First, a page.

For generations, people have dreamed of communicating with their thoughts. Now, thanks to the first commercial device that successfully reads brainwaves and converts them into speech, telepathy is becoming a reality.
“We’re still short of the idea of being able to read someone’s mind, but theoretically that’s possible,” says Vincent Chang, who has worked with scientists at Stanford University and a range of neuroscience companies to commercialize the technology. It works by scanning brain activity to enable a smartphone to speak or write words.
The implications are enormous – first for anyone suffering from a disease that has robbed them of the ability to speak; but other industries outside of health, from the military to the media, are eyeing the breakthrough with excitement. You can also control a phone, gadget, or even a drone – just by thinking about it.
Sadly, one of the giants of the scientific world, physicist Stephen Hawking, who extensively trialed the fledgling technology some years ago, is no longer with us to witness the iBrain’s emergence.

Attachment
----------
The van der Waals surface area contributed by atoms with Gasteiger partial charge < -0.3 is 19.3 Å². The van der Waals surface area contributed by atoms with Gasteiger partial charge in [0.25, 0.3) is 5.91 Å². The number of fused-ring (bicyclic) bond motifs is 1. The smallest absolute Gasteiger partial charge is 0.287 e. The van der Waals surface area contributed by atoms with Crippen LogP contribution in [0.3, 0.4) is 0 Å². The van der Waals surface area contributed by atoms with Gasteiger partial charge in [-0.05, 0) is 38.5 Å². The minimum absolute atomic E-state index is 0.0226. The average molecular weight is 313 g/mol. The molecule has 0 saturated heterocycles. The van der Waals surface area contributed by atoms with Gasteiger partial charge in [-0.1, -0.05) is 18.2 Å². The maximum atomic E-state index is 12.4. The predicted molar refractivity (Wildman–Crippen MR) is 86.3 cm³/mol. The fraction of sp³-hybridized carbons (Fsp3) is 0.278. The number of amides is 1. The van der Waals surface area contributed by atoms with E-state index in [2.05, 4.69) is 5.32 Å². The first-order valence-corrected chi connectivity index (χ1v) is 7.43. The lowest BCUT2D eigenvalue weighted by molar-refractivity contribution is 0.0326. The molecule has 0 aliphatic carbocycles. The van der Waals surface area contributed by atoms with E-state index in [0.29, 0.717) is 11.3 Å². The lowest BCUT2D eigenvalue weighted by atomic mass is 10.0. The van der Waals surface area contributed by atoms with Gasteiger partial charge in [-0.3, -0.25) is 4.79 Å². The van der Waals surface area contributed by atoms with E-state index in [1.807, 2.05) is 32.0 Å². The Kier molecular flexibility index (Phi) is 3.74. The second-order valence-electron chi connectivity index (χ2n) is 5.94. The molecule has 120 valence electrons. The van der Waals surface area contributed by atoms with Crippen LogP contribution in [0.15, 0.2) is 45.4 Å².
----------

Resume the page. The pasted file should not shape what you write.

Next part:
A poignant article in Time Magazine in 2012 related the story of how Hawking, who suffered from debilitating motor neuron disease, worked with sleep pioneer Philip Low to test early versions of the device.
But there’s a dark side to knowing what you’re thinking. Neuromarketers are analyzing our thoughts and responses to various advertising images and messages, to find the ‘best’ designs and product promises; best for the brand, but not always for the consumer.
And mentalist apps, that measure your involuntary responses to subtle stimuli, are more than a party trick – hackers can use them to deduce your secret codes and passwords!